token typically consists of a one-dimensional (1-D) image contour of a particular orientation (4, 5). These early motion detectors thus employ a set of matching primitives that is richer than that commonly associated with the "low-level" short-range system-a conclusion that seems at variance with the traditional short-range/long-range dichotomy. Additional cause to question this view comes from recent psychophysical experiments that fail to find any sharp distinction between the matching primitives important for small vs. large spatio-temporal displacements (29). Cavanagh and Mather (29) offer an alternative dichotomy of motion-detection subsystems founded on the type of image contrast (rather than feature complexity per se) that defines a moving feature. Specifically, they suggest a division between mechanisms sensitive to "firstorder" vs. "second-order" image variation. First-order refers to variation along the primary dimensions of luminance or color, whereas second-order image contrast includes variation along "secondary" dimensions, such as texture, binocular disparity, or luminance contrast modulation. Support for this dichotomy comes from psychophysical (e.g., ref. 30) and neurophysiological (e.g., ref. 31) evidence suggesting that the motion of first-order image features is detected independently of that for features defined by second-order cues. Regardless of whether different types of image variation are extracted by independent mechanisms, we predict that at some level there should exist motion-sensitive neurons that represent the displacement of a feature, whether it is defined by color, luminance, or texture. This prediction of form-cue invariance (32, 33) is based on the observation that the velocity of an object is physically unrelated to the cue that distinguishes that object in the retinal image. Perceptual form-cue invariance for moving features has been demonstrated for luminance and chrominance (34, 35) as well as a variety of second-order cues, such as texture (36, 37) and stereoscopic disparity (38). A potential neuronal substrate for form-cue invariant perception has been found in area MT. In addition to its well-known sensitivity to conventional luminance-defined motion (10, 14, 15), many cells in this cortical area also respond to the motion of chromatically defined stimuli (39-41) as well as motion of second-order cues (32). The functional utility of such an arrangement is quite clear: the system gains more uniform sensitivity to motion over the broad spectrum of cues that are characteristic of our visual world. Computations Underlying Motion Detection. Spatio-temporal comparison is fundamental to the detection of motion whatever the type of image cue or level of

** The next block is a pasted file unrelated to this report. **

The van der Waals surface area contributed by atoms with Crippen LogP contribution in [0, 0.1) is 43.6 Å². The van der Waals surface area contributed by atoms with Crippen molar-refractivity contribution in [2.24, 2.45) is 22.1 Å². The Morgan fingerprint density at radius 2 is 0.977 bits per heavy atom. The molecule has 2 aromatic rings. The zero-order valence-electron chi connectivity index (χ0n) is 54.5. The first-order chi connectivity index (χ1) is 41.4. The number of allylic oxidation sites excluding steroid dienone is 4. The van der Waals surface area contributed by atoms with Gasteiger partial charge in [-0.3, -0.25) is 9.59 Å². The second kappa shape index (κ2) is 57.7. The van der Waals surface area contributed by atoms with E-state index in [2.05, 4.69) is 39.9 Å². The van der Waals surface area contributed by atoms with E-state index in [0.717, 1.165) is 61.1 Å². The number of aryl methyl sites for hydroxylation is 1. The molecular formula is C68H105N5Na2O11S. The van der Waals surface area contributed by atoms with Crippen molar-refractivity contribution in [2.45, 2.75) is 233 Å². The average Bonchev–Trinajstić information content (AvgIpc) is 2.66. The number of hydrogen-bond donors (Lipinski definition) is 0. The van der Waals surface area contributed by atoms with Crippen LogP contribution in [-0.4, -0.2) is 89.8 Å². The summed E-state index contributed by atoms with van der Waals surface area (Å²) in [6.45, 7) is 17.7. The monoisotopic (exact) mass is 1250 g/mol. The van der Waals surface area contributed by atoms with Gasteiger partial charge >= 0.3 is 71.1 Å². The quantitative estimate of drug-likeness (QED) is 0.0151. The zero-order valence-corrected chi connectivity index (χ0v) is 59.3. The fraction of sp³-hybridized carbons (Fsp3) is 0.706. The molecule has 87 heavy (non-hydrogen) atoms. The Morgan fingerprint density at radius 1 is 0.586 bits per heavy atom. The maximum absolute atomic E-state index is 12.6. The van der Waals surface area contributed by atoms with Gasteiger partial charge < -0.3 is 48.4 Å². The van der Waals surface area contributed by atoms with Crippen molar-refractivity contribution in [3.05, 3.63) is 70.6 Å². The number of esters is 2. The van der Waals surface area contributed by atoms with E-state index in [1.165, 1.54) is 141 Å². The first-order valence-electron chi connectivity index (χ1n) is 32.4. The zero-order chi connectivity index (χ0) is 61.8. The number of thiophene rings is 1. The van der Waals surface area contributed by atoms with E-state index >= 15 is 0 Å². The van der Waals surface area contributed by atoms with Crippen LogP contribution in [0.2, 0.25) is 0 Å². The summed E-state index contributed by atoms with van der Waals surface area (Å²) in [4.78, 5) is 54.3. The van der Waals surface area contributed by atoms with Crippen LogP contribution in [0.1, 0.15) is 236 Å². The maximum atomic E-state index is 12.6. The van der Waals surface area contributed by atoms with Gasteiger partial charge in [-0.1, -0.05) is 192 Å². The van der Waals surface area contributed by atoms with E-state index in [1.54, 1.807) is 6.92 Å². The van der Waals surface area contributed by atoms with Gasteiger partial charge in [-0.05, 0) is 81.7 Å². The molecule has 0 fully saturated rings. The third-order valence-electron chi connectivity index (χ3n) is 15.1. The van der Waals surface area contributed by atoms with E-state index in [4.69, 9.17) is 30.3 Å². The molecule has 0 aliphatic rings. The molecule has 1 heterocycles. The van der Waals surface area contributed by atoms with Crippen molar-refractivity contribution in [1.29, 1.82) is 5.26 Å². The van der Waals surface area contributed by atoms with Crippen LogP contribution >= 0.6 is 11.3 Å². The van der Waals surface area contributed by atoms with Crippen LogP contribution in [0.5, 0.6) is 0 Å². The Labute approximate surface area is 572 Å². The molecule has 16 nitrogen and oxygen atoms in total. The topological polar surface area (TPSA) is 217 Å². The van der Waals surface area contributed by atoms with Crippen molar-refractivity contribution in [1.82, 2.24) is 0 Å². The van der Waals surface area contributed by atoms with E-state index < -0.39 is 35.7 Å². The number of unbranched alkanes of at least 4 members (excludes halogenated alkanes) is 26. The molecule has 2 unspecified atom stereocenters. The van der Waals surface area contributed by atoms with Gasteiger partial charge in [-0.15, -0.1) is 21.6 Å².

Proc. Natl. Acad. Sci. USA 92 (1995)